The values obtained from both approaches closely match. So we obtain a good approximation for drift and diffusion terms. Based on Figs. 3(a,b), we report the drift and diffusion equations *D*_{1} = (−0.61 ± 0.02) *f* and *D*_{2} = (0.37 ± 0.01) *f* ^{2} respectively (the errors are those of the least squares fitting procedure, while the thin lines show the fitted curves). Finally, we form the Langevin equation for nano-friction fluctuations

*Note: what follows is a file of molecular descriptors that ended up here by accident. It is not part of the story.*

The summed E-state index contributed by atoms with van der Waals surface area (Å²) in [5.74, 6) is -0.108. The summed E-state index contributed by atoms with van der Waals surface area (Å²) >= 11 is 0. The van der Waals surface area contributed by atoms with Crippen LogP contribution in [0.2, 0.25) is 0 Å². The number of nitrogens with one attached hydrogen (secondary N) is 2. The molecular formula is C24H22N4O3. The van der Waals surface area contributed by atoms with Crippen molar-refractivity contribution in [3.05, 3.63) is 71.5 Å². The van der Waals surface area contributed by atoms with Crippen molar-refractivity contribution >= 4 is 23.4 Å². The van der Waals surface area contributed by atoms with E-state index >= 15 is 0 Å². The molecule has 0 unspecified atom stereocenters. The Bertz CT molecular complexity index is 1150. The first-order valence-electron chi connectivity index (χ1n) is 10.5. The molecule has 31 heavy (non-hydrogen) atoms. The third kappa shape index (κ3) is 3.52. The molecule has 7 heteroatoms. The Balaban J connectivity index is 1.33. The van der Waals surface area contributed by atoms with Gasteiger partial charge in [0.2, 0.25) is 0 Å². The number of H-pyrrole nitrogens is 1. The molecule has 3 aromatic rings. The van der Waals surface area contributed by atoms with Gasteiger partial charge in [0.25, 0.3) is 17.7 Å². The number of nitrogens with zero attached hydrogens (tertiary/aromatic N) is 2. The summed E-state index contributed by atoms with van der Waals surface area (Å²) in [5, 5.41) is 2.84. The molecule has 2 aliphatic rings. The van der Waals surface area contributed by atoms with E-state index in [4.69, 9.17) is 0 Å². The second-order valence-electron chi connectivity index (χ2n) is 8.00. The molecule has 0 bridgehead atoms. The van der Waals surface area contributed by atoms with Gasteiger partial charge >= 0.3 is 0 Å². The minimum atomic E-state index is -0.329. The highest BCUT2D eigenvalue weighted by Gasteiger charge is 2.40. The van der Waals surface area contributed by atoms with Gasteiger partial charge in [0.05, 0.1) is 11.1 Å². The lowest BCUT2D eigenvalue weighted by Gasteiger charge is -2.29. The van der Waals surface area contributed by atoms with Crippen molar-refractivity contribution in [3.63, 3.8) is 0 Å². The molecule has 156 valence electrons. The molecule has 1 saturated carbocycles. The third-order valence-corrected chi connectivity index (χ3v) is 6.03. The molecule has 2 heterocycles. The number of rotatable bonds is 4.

The drift and diffusion terms of the governing Langevin equation directly relates to scaling exponents. The linear drift contains correlation information. The slope of this term, 0.61 ± 0.02, is equivalent to system’s Hurst exponent and represents the degree of correlation in the fluctuations. The diffusion term, which corresponds to the stochastic part of Langevin equation, contains the information of the combined noise contribution of the nano-friction data (thermal noise, instrumental noise, etc.). The quadratic behavior of diffusion term indicates the nonlinearity of scaling exponents in the nano-friction fluctuations. By substituting the drift and diffusion coefficients into equation (7), the scaling exponents of the fluctuations is obtained as \({\xi }_{n}=0.61n-0.37n(n-1)\). The nonlinear behavior of scaling exponents \({\xi }_{n}\) with respect to moments *n* is associated with the multi-fractality of nano-friction data (Fig. 4). This means that the scaling exponents depend on the order of the moments and thus the Hurst exponent alone is not enough to describe the scaling behavior of the fluctuations. The origin of the observed multi-fractality can be due to non-Gaussian behavior of the nano-friction fluctuations.